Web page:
In the IUKFP Paper, it was recommended that “there should be no minimum maturity period” for Masala bonds in order to “generate greater investor interest and also given that any exchange risk is being taken by the investor”.
The maximum amount that may be raised by an issuer in any year is US$750 million. Should the issuer wish to raise more than that amount, it would need to obtain the prior approval of the RBI.
The IUKFP Paper recommends that “[g]iven …the risk for Indian companies will be in Indian rupees and not foreign currency so that they are not exposed to currency risk, the amount that can be raised by individual issuers should not be capped”. Alternatively, should the RBI “feels strongly that a cap needs to be imposed”, it was recommended that “an overall cap on the total amount of borrowing” be imposed by the Indian corporate instead of a cap on amount of Masala bonds issuance.
Pending the removal of the cap of the total issue amount, a possible way of minimising the impact of this restriction might to raise funds through two or more subsidiaries. However, it is uncertain if the RBI would be strict in its implementation of this restriction on the maximum amount of issuance for a related group of companies and apply its restrictions to not just the direct issuer but also to the group in which the issuer belongs as was the case in the Greenko issue.
There is no cap on the all-in-cost for such issue. Pricing just needs to be commensurate with prevailing market conditions. This is a welcome relaxation as the all-in pricing caps which apply to external commercial borrowings have precluded many smaller/high yield issuers from raising funds through international bond market.
The conversion of Rupees to a foreign currency needs to be at market rate on the date of payment. In other words, the issuer will always pay a fixed Rupee amount which is converted into the relevant foreign currency at the time of payment at the current spot rate. The effect of this is to put the exchange rate risk onto investors and it will be interesting to see how pricing norms develop for these instruments.
Under the Guidelines, overseas investors of Masala bonds will be eligible to hedge their exposure in Rupee through permitted derivative products with certain banks in India. Investors will also be able to access the domestic Indian market through branches and/or subsidiaries of Indian banks abroad or branches of foreign banks with an Indian presence on a back-to-back basis. It remains to be seen how such hedging will be priced and how this will affect the eventual pricing for the Masala bonds issued under the new Guidelines.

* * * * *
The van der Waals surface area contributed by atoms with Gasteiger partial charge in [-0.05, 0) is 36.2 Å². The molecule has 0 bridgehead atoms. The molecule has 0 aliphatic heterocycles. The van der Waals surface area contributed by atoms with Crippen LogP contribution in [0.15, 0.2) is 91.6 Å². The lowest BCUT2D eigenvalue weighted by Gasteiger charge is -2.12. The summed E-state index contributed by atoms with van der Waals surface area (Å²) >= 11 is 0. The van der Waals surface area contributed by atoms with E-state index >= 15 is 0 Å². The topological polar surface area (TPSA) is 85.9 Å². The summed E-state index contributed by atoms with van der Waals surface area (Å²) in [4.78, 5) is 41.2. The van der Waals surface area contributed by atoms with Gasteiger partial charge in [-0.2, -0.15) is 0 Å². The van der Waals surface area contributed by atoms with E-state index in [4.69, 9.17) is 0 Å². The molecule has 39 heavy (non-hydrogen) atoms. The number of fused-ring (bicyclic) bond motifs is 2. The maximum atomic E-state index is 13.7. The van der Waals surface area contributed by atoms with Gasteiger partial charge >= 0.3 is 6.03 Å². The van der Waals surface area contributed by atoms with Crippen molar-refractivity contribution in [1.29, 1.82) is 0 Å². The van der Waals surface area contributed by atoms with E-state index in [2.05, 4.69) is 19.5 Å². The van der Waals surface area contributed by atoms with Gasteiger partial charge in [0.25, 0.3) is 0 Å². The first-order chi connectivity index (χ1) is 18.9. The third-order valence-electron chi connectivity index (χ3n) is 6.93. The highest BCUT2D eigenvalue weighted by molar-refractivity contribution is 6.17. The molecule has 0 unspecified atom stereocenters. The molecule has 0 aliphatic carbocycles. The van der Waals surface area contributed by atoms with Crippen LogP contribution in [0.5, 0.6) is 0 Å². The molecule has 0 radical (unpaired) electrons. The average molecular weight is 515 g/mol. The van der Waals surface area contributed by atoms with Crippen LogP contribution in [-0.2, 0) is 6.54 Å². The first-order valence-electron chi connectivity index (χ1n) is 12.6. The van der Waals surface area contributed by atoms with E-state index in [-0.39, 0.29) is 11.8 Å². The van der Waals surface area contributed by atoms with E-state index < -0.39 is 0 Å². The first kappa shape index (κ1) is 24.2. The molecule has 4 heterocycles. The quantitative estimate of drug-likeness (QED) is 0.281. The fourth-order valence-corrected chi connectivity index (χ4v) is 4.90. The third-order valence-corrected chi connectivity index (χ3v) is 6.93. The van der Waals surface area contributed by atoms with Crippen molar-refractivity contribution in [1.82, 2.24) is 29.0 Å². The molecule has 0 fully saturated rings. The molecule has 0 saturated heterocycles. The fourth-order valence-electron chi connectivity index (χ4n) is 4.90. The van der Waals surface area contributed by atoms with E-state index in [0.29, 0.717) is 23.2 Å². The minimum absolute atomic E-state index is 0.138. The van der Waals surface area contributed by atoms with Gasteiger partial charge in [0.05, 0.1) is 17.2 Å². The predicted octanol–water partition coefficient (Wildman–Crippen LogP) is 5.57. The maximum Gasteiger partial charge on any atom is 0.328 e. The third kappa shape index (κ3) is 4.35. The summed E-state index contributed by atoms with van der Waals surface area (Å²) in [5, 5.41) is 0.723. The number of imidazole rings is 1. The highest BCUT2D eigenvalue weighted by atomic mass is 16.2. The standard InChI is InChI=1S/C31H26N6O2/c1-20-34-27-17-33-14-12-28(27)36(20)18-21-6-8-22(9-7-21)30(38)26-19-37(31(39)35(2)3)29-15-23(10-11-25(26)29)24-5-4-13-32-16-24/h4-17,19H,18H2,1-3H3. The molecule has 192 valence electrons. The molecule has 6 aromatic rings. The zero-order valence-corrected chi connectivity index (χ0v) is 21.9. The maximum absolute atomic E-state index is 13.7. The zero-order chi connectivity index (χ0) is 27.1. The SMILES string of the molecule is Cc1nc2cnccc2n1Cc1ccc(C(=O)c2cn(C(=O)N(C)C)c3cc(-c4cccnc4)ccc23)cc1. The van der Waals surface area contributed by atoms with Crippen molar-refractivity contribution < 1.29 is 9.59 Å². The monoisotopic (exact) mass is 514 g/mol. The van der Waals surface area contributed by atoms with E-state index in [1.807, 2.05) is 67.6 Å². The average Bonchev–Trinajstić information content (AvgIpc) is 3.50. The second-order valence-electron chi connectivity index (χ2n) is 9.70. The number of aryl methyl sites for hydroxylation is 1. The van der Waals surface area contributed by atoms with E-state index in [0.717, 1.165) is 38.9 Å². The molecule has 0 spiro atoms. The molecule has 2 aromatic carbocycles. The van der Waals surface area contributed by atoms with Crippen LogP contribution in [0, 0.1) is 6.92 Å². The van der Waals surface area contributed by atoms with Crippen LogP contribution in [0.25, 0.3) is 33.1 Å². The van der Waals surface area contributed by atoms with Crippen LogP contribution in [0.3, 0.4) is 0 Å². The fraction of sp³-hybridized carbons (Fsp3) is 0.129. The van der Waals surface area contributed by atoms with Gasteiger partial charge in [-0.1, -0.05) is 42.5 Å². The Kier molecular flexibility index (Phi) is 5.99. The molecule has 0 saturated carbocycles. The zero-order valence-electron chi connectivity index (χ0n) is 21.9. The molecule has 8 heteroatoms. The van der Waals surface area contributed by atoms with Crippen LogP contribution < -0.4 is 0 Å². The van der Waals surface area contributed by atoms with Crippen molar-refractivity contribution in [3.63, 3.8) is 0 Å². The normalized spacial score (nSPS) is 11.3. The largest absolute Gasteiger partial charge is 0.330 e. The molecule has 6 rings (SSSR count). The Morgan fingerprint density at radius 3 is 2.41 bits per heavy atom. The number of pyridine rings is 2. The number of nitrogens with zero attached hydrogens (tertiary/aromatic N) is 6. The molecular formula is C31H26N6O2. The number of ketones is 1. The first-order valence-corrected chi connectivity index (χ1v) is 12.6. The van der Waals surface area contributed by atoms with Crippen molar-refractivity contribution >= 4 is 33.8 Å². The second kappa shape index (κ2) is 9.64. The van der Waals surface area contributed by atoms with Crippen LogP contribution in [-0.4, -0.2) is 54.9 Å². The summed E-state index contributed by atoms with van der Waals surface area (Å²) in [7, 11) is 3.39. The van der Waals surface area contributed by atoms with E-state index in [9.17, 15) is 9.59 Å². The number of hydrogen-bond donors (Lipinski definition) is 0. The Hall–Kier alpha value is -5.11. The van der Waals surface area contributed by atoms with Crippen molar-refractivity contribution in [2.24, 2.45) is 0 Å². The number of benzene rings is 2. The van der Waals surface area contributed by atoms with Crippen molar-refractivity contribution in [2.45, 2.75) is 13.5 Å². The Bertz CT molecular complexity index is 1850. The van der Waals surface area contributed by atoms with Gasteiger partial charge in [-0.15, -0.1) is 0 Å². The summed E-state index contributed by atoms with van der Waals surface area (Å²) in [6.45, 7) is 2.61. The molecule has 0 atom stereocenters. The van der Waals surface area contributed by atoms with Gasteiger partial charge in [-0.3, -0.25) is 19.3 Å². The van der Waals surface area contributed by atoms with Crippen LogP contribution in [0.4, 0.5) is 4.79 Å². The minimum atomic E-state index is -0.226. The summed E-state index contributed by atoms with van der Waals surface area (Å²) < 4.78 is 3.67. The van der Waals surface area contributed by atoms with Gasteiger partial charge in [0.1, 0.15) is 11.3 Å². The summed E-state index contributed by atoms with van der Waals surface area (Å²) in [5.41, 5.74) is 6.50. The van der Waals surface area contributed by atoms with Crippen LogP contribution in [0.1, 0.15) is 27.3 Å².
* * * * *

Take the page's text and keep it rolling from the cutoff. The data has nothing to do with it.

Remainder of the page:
2. Withholding Tax
Following the issuance of the Guidelines, the Government of India issued a press release on 29 October 2015 on the subject of taxation of income derived from overseas Masala bonds, stating that:
“[i]n so far as taxation of interest income from these INR off-shore bonds in the case of non-resident investors is concerned, it is clarified that withholding tax at the rate of 5 per cent, which is in the nature of final tax, would be applicable in the same way as it is applicable for off-shore dollar denominated bonds” and “capital gains, arising in the case of appreciation of rupee between the date of [issue] and the date of redemption against the foreign currency in which the investment is made … would be exempted from capital gains tax”.
Once incorporated into law, these welcome tax changes will go a long way to promote the development of the Masala bond market in the international capital markets space.
3. Moving forward
As noted in the IOSCO Staff Working Paper dated 25 September 2015 titled “Corporate Bond Markets: An Emerging Markets Perspective” India’s corporate bond market is comparatively shallow compared to other emerging markets. The IOSCO paper states that while it is currently growing rapidly, the size of the Indian corporate bond market was less than 10% of gross domestic product (as against 45% for China and 40% for Brazil). In our view, continued diversification away from over-reliance on the equity and loan markets will strengthen India’s financial sector. It is hoped that the Masala bonds (hopefully with the adoption of the IUKFP recommendations) will assist in the diversification and further strengthening of the Indian financial sector and assist in providing capital to India’s vibrant corporate sector.